BMW invests £100m as Mini races ahead

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The Independent Online

Further proof of the commercial success of the new Mini came yesterday as its owner BMW announced an investment of £100m at its Oxford plant to cope with the huge demand for the small car between now and 2007.

Further proof of the commercial success of the new Mini came yesterday as its owner BMW announced an investment of £100m at its Oxford plant to cope with the huge demand for the small car between now and 2007.

A new body shell production building and modernisation of the paint shop will be the main focus of the investment as annual production looks set to exceed 200,000, far in excess of expectations when the model was launched in 2001. Last year 189,492 Minis were built.

About 200 new jobs are likely to be created, adding to the current workforce of 4,500. "These measures will allow us to react even more flexibly to the high demand for the Mini throughout the world," Norbert Reithofer, the BMW board member responsible for production, said. The company said it has invested £280m at Cowley in the past four years.

For BMW it represents quite a turnaround from 2000 when the company withdrew from its disastrous liaison with Rover Group, or "the English patient" as it was inevitably dubbed. Having virtually given Rover away (for £10) to its management and sold Land Rover to Ford, BMW retained the Oxford Mini factory and the Hams Hall engine plant in Birmingham, where four-cylinder engines are now made for BMW-badged cars.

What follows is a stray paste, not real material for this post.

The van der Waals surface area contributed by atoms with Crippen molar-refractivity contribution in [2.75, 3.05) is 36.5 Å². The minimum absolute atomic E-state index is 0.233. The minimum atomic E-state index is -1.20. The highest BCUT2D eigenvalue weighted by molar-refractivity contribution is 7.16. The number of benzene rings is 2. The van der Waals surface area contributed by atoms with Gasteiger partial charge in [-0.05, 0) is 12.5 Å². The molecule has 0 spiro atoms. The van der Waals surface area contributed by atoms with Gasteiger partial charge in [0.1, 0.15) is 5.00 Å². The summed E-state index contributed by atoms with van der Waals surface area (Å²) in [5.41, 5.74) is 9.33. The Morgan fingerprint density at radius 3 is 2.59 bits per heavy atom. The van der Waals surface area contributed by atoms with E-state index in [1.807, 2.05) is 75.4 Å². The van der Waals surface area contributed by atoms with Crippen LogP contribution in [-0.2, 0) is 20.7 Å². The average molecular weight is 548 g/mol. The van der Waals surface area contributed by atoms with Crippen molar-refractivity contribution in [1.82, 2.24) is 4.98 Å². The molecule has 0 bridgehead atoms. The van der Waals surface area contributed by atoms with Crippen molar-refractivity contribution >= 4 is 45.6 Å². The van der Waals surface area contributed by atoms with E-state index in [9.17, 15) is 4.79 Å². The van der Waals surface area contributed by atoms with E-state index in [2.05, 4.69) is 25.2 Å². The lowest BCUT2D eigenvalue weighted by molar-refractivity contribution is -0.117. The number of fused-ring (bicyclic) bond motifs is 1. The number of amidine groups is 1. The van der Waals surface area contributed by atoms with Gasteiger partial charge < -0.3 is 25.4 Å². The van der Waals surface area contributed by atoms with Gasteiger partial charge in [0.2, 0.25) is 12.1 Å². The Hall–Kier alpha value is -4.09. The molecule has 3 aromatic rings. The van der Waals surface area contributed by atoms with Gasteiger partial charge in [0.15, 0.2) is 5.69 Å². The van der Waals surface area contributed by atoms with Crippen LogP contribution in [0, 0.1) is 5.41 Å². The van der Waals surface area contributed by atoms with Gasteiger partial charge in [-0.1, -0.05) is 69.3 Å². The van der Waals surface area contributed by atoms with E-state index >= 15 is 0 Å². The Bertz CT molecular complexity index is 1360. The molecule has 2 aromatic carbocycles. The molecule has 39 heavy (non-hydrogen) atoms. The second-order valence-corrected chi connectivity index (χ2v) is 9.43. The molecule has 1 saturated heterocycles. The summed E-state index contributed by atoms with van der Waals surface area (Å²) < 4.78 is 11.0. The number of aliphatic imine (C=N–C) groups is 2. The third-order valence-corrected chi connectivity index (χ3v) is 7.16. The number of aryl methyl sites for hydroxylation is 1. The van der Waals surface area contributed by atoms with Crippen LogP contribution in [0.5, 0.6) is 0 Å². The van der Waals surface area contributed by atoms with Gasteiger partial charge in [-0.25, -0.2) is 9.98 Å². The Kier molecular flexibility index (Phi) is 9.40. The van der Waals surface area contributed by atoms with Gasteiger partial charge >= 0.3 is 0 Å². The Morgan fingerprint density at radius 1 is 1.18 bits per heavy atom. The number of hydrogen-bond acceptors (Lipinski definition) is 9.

The company has indicated that production of Mini petrol engines, currently sourced in Brazil in a joint venture with DaimlerChrysler, may be repatriated to the UK, again the product of an industry joint venture, on this occasion with Peugeot. When the Mark 3 Mini comes on stream in about 2008, it may well form a complete range of cars, comprising three- and five-door hatchbacks, an estate and, possibly, a small SUV. There are no guarantees but it seems it will be made in the UK. "We will invest here in Oxford and do not have plans to invest elsewhere," said Mr Reithofer. "Let's see what happens in three years."

The Mini generates high profit margins for BMW. Rarely bought in standard "Mini One" form for just over £10,000, owners have shown a preference for the more expensive Cooper, Cooper S, Works and convertible versions. With a dizzying array of costly options, Minis are often in effect custom built for their drivers, and the most expensive have been known to cost more than £30,000.

BMW also benefits from the way the Mini brings a younger buyer to its products and thus a wider customer base as they progress to the more mainstream BMW-badged cars. The average age of a mini buyer is 29 - 10 years younger than their BMW-purchasing counterpart. BMW has also been careful to protect the brand's "Britishness" and has used clever marketing to recall the original 1959 model's cheeky, classless appeal.

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